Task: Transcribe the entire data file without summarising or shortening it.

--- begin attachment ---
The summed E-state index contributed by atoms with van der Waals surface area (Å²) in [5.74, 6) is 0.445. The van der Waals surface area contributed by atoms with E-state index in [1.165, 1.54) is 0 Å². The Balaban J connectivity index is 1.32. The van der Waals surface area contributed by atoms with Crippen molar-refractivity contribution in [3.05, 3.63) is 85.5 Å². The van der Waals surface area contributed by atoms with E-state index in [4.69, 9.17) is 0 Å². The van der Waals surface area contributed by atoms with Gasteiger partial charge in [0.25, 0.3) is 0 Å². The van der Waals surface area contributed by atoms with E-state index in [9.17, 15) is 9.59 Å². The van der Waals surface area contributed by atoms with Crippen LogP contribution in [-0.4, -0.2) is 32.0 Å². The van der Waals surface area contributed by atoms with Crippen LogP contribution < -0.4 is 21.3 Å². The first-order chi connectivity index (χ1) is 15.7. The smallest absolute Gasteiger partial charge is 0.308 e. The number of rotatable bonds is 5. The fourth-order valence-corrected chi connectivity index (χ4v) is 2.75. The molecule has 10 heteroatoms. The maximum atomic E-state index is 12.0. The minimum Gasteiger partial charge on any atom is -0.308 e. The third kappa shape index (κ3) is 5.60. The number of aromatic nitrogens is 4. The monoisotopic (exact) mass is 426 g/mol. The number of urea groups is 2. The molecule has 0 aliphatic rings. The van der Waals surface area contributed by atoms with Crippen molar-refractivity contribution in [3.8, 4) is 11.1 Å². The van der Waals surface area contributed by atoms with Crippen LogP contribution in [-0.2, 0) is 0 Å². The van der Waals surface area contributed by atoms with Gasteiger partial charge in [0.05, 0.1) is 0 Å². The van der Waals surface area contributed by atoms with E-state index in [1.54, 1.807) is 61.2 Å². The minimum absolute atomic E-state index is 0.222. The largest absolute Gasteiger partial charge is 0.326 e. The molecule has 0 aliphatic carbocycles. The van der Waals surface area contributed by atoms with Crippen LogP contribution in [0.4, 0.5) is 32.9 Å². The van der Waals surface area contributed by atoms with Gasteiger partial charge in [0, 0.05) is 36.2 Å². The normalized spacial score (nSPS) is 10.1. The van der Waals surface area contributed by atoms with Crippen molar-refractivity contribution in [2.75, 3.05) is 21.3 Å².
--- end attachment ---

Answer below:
The summed E-state index contributed by atoms with van der Waals surface area (Å²) in [5.74, 6) is 0.445. The van der Waals surface area contributed by atoms with E-state index in [1.165, 1.54) is 0 Å². The Balaban J connectivity index is 1.32. The van der Waals surface area contributed by atoms with Crippen molar-refractivity contribution in [3.05, 3.63) is 85.5 Å². The van der Waals surface area contributed by atoms with E-state index in [4.69, 9.17) is 0 Å². The van der Waals surface area contributed by atoms with Gasteiger partial charge in [0.25, 0.3) is 0 Å². The van der Waals surface area contributed by atoms with E-state index in [9.17, 15) is 9.59 Å². The van der Waals surface area contributed by atoms with Crippen LogP contribution in [-0.4, -0.2) is 32.0 Å². The van der Waals surface area contributed by atoms with Crippen LogP contribution < -0.4 is 21.3 Å². The first-order chi connectivity index (χ1) is 15.7. The smallest absolute Gasteiger partial charge is 0.308 e. The number of rotatable bonds is 5. The fourth-order valence-corrected chi connectivity index (χ4v) is 2.75. The molecule has 10 heteroatoms. The maximum atomic E-state index is 12.0. The minimum Gasteiger partial charge on any atom is -0.308 e. The third kappa shape index (κ3) is 5.60. The number of aromatic nitrogens is 4. The monoisotopic (exact) mass is 426 g/mol. The number of urea groups is 2. The molecule has 0 aliphatic rings. The van der Waals surface area contributed by atoms with Crippen molar-refractivity contribution in [3.8, 4) is 11.1 Å². The van der Waals surface area contributed by atoms with Crippen LogP contribution in [-0.2, 0) is 0 Å². The van der Waals surface area contributed by atoms with Gasteiger partial charge in [0.05, 0.1) is 0 Å². The van der Waals surface area contributed by atoms with E-state index in [1.54, 1.807) is 61.2 Å². The minimum absolute atomic E-state index is 0.222. The largest absolute Gasteiger partial charge is 0.326 e. The molecule has 0 aliphatic carbocycles. The van der Waals surface area contributed by atoms with Crippen LogP contribution in [0.4, 0.5) is 32.9 Å². The van der Waals surface area contributed by atoms with Gasteiger partial charge in [0, 0.05) is 36.2 Å². The normalized spacial score (nSPS) is 10.1. The van der Waals surface area contributed by atoms with Crippen molar-refractivity contribution in [2.75, 3.05) is 21.3 Å².